There were murmurs of agreement, the shuffling of books and bags, the metallic swish of zippers.
“Are you OK?” you asked. I looked up; the others were waiting impatiently.
I shook my head, tucking my knees up under my chin. Getting off the bench suddenly felt huge, like a step I wasn’t ready for. I knew you were right—that there was nothing I could do to predict what was about to happen in the audition room. But it didn’t make me feel calm; it just made me feel powerless. I wanted to fast-forward, skip ahead to when everything had already been decided. (If I could go back, I would stop time, just so you know. Freeze us forever when we were all together, when nothing had broken. I’d give it all up to go back to that day.) “I need a minute,” I said.
“You know you’re gonna own that audition,” you whispered, crouching down next to me. “You’re gonna blow the doors off that room.”
“Yeah?” I smiled.
“Yeah. And someday—” you pointed to the banner stretched across the front of Avery Fisher Hall, advertising the New York City Ballet’s production of Sleeping Beauty “—that’s gonna be us.”
“I’m holding you to that,” I said.
“Hurry up!” Liv yelled. But I still wasn’t ready.
It never got old: the theaters rising up out of the square like mid-century modern monoliths; the twinkling lights, like distant stars; the water that leapt tirelessly behind us even when temperatures dropped below freezing; the tourists crossing back and forth, arguing in foreign tongues, snapping pictures of our city; the dancers we could sometimes spot with their telltale duffle bags and muscular calves, walking quickly with spines so straight they could balance plates on their heads. It felt like the center of the universe, especially with those tiles that radiated out to the edges of the square, drawing paths to the door of each theater, fifty feet and a million dreams away. The future seemed tangible and invisible all at once back then, like a specter, like a promise. Like seeing your breath on a cold day.
There one second, and then—gone.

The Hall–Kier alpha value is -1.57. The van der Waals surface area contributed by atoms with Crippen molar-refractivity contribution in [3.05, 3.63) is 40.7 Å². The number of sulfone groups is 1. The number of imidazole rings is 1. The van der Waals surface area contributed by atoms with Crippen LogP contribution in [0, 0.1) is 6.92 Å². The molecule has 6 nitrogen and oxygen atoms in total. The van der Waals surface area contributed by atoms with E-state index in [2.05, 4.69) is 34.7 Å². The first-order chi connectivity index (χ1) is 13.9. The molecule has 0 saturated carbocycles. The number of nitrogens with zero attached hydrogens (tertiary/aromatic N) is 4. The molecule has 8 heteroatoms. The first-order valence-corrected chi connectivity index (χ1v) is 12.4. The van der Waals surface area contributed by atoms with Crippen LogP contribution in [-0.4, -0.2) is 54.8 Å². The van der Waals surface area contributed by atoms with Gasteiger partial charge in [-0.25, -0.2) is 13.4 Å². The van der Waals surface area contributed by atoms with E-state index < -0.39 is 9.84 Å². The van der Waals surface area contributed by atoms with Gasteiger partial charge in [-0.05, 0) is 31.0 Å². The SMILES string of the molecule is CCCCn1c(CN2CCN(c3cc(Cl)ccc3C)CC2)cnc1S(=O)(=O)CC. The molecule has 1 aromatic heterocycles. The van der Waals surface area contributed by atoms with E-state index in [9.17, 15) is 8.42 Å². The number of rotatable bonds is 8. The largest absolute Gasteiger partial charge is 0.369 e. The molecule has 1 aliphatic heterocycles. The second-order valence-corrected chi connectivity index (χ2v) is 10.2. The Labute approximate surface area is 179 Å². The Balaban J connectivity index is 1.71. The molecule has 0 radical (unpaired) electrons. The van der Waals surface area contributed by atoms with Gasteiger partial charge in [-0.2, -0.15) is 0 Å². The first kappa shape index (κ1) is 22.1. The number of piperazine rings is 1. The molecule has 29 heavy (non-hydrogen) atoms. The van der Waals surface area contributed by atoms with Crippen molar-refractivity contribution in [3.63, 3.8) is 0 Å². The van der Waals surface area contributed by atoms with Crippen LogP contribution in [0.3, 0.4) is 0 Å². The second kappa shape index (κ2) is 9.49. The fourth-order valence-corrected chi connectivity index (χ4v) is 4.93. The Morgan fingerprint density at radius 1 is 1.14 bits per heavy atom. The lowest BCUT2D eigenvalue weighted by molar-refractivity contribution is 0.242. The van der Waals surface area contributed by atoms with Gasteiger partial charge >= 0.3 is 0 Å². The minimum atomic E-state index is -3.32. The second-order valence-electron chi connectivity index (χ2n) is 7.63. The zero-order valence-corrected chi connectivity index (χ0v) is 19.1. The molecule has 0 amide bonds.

127 days left
I LOCKED EYES with myself in the mirror, scanning my features for signs of tension. Another thing Ms. Adair was always telling me was that my face hardened when I danced. “Make it look joyful, Joy,” she would say with an audible smirk, and it was all I could do not to rise up en pointe and give her a joyful double finger.
While the professional ballet track had its moments of rapture, it was anything but easy. As my parents liked to remind me, it was essentially a full-time job exempt from child-labor laws: four hours of intensive classes every morning, followed by afternoon academics, followed by another two hours of rehearsal and conditioning, followed by homework, followed by stretching, alternating applications of ice and heat, and then, finally sleep—which was the only part of the routine that was optional. Add to that sore muscles, bruises, tendonitis, bunions, blisters, rubbed-off skin, black toenails, aching feet covered in callouses, and you had a recipe for exhaustion, fierce drive and competition, and sometimes flat-out resentment.
But Ms. Adair was right: ballet was about appearances—people wanted to see the sleek swan floating on the lake, not the crazy paddling beneath the surface. The hard part wasn’t supposed to show, and my expression gave me away every time. When left to their own devices, my eyebrows knit together, my lips thinned out, my nostrils flared. I looked like I was trying to move something with my mind, or solve an advanced calculus problem. But it seemed impossible not to tense up when the whole point of ballet was being in control—I never understood how anyone could expect the real estate above my neck to look all slaphappy when I was concentrating so intently on keeping everything below positioned perfectly. I shook out my muscles and did a few warm-up plié relevés, forcing a wide smile on every exhale. (Ms. Adair also liked to tell me that smiling, even when I didn’t feel like it, could stimulate feelings of elation. So far, it wasn’t working.)
“OK, you look insane.”
I hadn’t even noticed you walk over, but suddenly there you were in the mirror, leaning against the wall behind me in your warm-up sweats and JANUS FOOTBALL ringer T-shirt (which was ironic since our school had no organized sports unless you counted the tap elective). You broke into a grin that slowly morphed into a cartoonish grimace, like something you’d see on a deranged clown.